|Hawes Mechanical Television Archive||
How to Build a Color TV Delay Line
Why a delay line? A delay line keeps the faster, luminance image in step with the slower, chrominance image. The narrowband chrominance signal requires more processing than the wideband luminance signal. This processing takes a brief, but significant time. The delay line assures that the two images start scanning across your screen at the same time. Without the delay line, you might notice that the monochrome picture starts before the color overlay does.
Wind Your Delay Line
Not hand-wound. A delay line isn't a hand-wound coil. This job requires a lathe, or some suitable coil-winding jig. For information on coil-winding, see Lindsay Technical Books:
The coil winders in these books only provide you with reference information. To make a delay line, you need to adapt these winders in some way.
Time vs. turns. Our final coil delays the luminance by about 1.3 μS. Your results might vary. For an exact delay, you must trim the coil. Delay time is proportional to the number of turns. Yet the coil isn't a pure inductance. The number of turns changes both the coil inductance and distributed capacitance. The trimming procedure appears later in this article.
Original art by James T. Hawes
Trim your Delay Line
Circuit design by James T. Hawes
Modular Construction. A 23-inch piece of coax makes a long, floppy and unwieldy coil form. This form won't fit any conventional hand winding jig. An easier way to complete the winding might be to break it into modules. Cascading delay lines is perfectly all right. A builder could then wind a 22-inch delay line in say, four sections.
Each modular winding would be 5.5 inches long. The winding would have 704 turns of wire. Each coil form (length of coax) would be some 6.5 inches long. The extra inch in length prevents the winding from extending to the end of the form.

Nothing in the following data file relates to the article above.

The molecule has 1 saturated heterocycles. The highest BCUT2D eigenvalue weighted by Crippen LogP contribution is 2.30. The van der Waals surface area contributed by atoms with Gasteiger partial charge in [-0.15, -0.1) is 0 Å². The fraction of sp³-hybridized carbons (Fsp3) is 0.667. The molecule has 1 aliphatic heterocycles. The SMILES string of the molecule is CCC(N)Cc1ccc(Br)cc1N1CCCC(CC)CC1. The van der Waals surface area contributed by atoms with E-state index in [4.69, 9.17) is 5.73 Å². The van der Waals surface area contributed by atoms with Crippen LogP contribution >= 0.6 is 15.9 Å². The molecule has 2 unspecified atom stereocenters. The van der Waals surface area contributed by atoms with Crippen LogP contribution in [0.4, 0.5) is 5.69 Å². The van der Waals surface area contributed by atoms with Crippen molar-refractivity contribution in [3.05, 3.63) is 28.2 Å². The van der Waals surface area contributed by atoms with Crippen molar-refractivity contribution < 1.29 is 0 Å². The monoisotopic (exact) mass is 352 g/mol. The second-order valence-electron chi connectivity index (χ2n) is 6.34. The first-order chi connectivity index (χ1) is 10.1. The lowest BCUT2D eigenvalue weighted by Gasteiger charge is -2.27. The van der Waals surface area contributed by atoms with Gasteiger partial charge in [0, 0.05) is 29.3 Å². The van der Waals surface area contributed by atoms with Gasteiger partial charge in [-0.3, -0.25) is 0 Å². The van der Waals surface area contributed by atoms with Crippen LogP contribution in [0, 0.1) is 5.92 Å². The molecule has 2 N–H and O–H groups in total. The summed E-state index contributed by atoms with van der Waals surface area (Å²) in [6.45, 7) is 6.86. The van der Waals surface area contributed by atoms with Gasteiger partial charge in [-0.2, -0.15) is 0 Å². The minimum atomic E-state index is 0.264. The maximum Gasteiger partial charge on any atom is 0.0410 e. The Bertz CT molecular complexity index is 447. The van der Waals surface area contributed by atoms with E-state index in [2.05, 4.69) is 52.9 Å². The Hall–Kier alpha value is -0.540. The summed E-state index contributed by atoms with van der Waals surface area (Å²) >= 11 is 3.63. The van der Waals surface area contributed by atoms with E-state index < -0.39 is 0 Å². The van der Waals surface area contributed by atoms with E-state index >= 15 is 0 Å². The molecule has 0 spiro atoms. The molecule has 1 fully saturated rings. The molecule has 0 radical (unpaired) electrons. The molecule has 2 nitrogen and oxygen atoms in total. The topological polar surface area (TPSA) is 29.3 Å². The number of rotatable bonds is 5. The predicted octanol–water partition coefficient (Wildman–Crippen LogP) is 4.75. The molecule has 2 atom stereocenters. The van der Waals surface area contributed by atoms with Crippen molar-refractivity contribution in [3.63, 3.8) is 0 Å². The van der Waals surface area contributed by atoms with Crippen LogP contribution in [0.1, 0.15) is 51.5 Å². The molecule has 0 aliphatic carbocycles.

Connect the ends of the form modules together. Terminate the first and last form module with a 1,000-ohm resistor.
Making a winder. A homemade coil winder might adapt fairly well to making modular delay lines. I have some ideas on how to proceed. In a typical winding machine, a crank turns a central rod. Hardware stores carry suitable rod stock. Posts with bearings support the rod. Two cone-shaped mandrels clamp to the rod. The rod them becomes an axle to turn the two mandrels. These mandrels hold the coil form. A mechanism applies friction to the axle. This friction prevents unwinding and backlash.
Look, ma! No mandrels! To wind a coil on a small coax form, slide the form over the rod. If the coax is fairly tight, you need no mandrels. If the coax is loose, you might secure it with a couple of wire ties. When the winding is done, you cut the ties and remove the coil.
About the wire gauge. Number 36 wire is mighty small. Some type of feed system seems like a good idea. Otherwise, maybe someone will try to wind a delay line with # 30 gauge wire instead. The coil would be longer, and the distributed capacitance would be greater. I don't know the difference in inductance per turn of wire. I do know that # 30 is easier to work with than smaller gauges are. Maybe one of you experimenters will provide the missing data on # 30 wire. Please!
Copyright © 2006 by James T. Hawes. All rights reserved.
•Reference: Radio TV News for December 1954 & January 1955